In 1965 when Vaclav Havel, then a dissident playwright in Czechoslovakia, wrote "The Memorandum," the script was hailed as a small masterpiece of satire aimed at totalitarian bureaucracy.
Rick Davis's production of the play, which just opened at Theater of the First Amendment, relocates the story to a contemporary American setting. For audiences that have never had the pleasure of living in a police state, the effect is like listening to a symphony played on the edge of your hearing range. You catch all the big stuff, but none of the richly detailed nuance that gives the piece its real character. Havel's jokes and themes, so resonant in the original setting, end up sounding glib.
Josef Gross, the managing director of an unspecified, monolithic, governmental enterprise, one day discovers via memo that a new, synthetic language has, by official decree, been mandated to replace English throughout the office. As Gross tries to discern the rules of the language, and the real reason why it must be used, things get increasingly absurd as his fortunes fall, then rise again, then level off as he learns to be a company man.
Like Karl Capek--another Czech who wrote nonrealistic parables, and whose play "R.U.R." is also running in Washington at the moment--Havel is concerned with dehumanization and conformity. That much of "The Memorandum" translates readily for any culture familiar with the mind-numbing qualities of bureaucracy. But Havel's bureaucracy is an extension of a repressive political regime that crushes souls arbitrarily and always for its own sake. This is the broader context that makes the plot more than an intellectual sitcom.
Davis has chosen to replace Havel's original political context with issues of race and political correctness. Despite his sharply stylized movement and acute sense of pacing, Davis falls short. Casting Doug Brown, an African American actor, as Gross seems inspired in one sense: The story is transformed into one about a black man forced to conform to a white world. But the dynamics of American racial oppression and those of East European political oppression aren't the same.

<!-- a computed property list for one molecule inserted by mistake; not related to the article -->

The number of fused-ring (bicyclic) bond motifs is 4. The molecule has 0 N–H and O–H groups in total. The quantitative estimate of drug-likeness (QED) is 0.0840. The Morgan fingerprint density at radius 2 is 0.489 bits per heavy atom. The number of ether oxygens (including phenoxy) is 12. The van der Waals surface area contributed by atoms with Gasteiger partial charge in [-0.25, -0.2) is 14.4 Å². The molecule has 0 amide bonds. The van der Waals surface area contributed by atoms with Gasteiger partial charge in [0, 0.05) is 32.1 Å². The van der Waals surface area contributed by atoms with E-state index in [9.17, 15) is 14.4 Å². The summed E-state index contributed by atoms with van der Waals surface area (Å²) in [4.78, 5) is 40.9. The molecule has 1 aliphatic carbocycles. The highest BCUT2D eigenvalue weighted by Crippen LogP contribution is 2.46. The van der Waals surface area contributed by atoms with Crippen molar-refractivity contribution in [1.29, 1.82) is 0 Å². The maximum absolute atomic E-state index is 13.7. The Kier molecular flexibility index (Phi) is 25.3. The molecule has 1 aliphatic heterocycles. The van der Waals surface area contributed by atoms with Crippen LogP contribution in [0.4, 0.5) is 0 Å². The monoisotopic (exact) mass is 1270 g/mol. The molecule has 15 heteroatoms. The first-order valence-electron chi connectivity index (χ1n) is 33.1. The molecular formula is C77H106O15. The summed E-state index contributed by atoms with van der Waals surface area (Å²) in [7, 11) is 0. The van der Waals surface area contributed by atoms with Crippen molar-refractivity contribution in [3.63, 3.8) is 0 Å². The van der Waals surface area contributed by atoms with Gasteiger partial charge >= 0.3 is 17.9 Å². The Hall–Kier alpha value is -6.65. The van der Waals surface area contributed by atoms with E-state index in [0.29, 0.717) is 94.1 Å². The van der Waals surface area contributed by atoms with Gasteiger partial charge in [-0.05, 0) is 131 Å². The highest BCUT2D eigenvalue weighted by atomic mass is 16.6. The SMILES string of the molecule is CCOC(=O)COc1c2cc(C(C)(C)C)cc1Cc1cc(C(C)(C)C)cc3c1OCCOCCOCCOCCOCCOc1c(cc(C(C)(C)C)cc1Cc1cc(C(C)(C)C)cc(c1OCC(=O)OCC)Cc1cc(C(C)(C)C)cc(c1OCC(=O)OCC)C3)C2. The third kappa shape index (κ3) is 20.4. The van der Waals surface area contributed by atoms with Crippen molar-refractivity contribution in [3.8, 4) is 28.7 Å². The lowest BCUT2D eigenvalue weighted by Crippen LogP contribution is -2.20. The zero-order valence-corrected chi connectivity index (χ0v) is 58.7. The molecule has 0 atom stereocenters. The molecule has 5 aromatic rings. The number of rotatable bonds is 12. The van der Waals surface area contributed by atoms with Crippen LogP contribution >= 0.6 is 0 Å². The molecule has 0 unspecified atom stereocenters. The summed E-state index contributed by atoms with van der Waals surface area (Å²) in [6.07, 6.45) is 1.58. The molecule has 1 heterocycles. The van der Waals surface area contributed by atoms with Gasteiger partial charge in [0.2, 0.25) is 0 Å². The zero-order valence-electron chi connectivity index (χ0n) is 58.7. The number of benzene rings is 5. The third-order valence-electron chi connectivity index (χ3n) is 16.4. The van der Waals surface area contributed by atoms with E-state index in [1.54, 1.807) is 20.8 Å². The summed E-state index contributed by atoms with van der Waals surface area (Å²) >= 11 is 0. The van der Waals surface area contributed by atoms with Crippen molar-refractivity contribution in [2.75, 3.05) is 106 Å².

Brown gives a really smart and funny performance: He plays Gross as an intelligent, rational man trying to fathom his extremely irrational situation. Rosemary Knower, as Gross's ravenously ambitious deputy and nemesis, seems to have a natural feel for knowing how to play a difficult character. Others worth watching include Deborah Hazlett, Mary Lechter, Kevin Murray, Jerrold Scott and Charles Wellington Young: They make the office seem frighteningly real.
Timothy Chew's lighting design can be described as Fluorescent Hell, and Jason Rubin's set, an authentically impersonal suite of offices, suggests there is no exit for the characters. But we don't get any sense of what's keeping these people locked in. Without that, the evening seems long, the jokes wear thin, and you start to feel like some drone stuck in his cubicle, watching the clock.
The Memorandum, by Vaclav Havel. Directed by Rick Davis. Costumes by Holly Highfill; sound, Mark K. Anduss. With John Kim, Cristina Alicea, Angela Lee Pionk and Luis Sanchez-Canete. Through Sept. 26 at Theater of the First Amendment, George Mason University. 703-218-6500.
CAPTION: Deborah Hazlett and Rosemary Knower, at left and above with Jerrold Scott and Charles Wellington Young, in the Theater of the First Amendment's "Memorandum."